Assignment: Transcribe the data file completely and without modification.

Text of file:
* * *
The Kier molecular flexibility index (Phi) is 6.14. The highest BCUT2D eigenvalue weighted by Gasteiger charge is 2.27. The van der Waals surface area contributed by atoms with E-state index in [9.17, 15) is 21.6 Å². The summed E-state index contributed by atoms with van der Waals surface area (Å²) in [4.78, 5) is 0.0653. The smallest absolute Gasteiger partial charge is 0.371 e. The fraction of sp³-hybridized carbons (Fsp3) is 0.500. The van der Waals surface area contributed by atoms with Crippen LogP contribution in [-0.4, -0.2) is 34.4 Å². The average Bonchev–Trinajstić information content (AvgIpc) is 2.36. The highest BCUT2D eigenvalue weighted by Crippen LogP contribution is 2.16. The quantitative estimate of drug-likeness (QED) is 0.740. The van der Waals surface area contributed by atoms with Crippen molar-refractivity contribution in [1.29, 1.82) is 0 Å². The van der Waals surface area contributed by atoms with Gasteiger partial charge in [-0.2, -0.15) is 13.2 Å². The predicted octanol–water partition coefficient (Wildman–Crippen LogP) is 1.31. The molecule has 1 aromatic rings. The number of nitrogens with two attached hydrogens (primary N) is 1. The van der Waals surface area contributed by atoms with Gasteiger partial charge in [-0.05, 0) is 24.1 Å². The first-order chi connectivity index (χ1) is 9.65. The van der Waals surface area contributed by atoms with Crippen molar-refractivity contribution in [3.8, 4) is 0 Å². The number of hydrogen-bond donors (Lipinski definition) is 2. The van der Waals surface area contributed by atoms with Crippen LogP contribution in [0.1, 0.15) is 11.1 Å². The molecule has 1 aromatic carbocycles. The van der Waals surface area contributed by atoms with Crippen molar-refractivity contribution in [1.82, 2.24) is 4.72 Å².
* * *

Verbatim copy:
The Kier molecular flexibility index (Phi) is 6.14. The highest BCUT2D eigenvalue weighted by Gasteiger charge is 2.27. The van der Waals surface area contributed by atoms with E-state index in [9.17, 15) is 21.6 Å². The summed E-state index contributed by atoms with van der Waals surface area (Å²) in [4.78, 5) is 0.0653. The smallest absolute Gasteiger partial charge is 0.371 e. The fraction of sp³-hybridized carbons (Fsp3) is 0.500. The van der Waals surface area contributed by atoms with Crippen LogP contribution in [-0.4, -0.2) is 34.4 Å². The average Bonchev–Trinajstić information content (AvgIpc) is 2.36. The highest BCUT2D eigenvalue weighted by Crippen LogP contribution is 2.16. The quantitative estimate of drug-likeness (QED) is 0.740. The van der Waals surface area contributed by atoms with Crippen molar-refractivity contribution in [1.29, 1.82) is 0 Å². The van der Waals surface area contributed by atoms with Gasteiger partial charge in [-0.2, -0.15) is 13.2 Å². The predicted octanol–water partition coefficient (Wildman–Crippen LogP) is 1.31. The molecule has 1 aromatic rings. The number of nitrogens with two attached hydrogens (primary N) is 1. The van der Waals surface area contributed by atoms with Gasteiger partial charge in [-0.05, 0) is 24.1 Å². The first-order chi connectivity index (χ1) is 9.65. The van der Waals surface area contributed by atoms with Crippen molar-refractivity contribution in [3.8, 4) is 0 Å². The number of hydrogen-bond donors (Lipinski definition) is 2. The van der Waals surface area contributed by atoms with Crippen LogP contribution in [0.1, 0.15) is 11.1 Å². The molecule has 1 aromatic carbocycles. The van der Waals surface area contributed by atoms with Crippen molar-refractivity contribution in [1.82, 2.24) is 4.72 Å².